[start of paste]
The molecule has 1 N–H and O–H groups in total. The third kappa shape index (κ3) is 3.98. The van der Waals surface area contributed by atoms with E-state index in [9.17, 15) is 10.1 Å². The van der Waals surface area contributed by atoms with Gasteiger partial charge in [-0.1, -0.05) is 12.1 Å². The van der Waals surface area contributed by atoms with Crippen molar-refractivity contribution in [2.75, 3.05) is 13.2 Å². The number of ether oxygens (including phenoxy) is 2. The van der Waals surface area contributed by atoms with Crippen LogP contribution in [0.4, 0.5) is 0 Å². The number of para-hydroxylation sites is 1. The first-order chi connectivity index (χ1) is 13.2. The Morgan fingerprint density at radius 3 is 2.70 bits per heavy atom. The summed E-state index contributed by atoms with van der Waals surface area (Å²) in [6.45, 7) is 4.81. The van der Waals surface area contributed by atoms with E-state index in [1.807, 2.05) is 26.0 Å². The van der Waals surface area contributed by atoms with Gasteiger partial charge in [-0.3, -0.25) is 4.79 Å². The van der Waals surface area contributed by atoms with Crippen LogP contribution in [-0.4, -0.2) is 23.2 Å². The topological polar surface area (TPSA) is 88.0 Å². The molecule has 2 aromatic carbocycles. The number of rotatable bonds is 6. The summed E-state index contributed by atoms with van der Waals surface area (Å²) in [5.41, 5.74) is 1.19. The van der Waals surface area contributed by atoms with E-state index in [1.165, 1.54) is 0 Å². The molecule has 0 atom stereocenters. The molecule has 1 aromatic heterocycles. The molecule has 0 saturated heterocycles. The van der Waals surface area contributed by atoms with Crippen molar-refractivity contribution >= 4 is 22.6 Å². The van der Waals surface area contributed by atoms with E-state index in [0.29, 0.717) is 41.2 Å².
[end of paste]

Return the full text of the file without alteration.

The molecule has 1 N–H and O–H groups in total. The third kappa shape index (κ3) is 3.98. The van der Waals surface area contributed by atoms with E-state index in [9.17, 15) is 10.1 Å². The van der Waals surface area contributed by atoms with Gasteiger partial charge in [-0.1, -0.05) is 12.1 Å². The van der Waals surface area contributed by atoms with Crippen molar-refractivity contribution in [2.75, 3.05) is 13.2 Å². The number of ether oxygens (including phenoxy) is 2. The van der Waals surface area contributed by atoms with Crippen LogP contribution in [0.4, 0.5) is 0 Å². The number of para-hydroxylation sites is 1. The first-order chi connectivity index (χ1) is 13.2. The Morgan fingerprint density at radius 3 is 2.70 bits per heavy atom. The summed E-state index contributed by atoms with van der Waals surface area (Å²) in [6.45, 7) is 4.81. The van der Waals surface area contributed by atoms with E-state index in [1.807, 2.05) is 26.0 Å². The van der Waals surface area contributed by atoms with Gasteiger partial charge in [-0.3, -0.25) is 4.79 Å². The van der Waals surface area contributed by atoms with Crippen LogP contribution in [-0.4, -0.2) is 23.2 Å². The topological polar surface area (TPSA) is 88.0 Å². The molecule has 2 aromatic carbocycles. The number of rotatable bonds is 6. The summed E-state index contributed by atoms with van der Waals surface area (Å²) in [5.41, 5.74) is 1.19. The van der Waals surface area contributed by atoms with E-state index in [1.165, 1.54) is 0 Å². The molecule has 0 atom stereocenters. The molecule has 1 aromatic heterocycles. The molecule has 0 saturated heterocycles. The van der Waals surface area contributed by atoms with Crippen molar-refractivity contribution >= 4 is 22.6 Å². The van der Waals surface area contributed by atoms with E-state index in [0.29, 0.717) is 41.2 Å².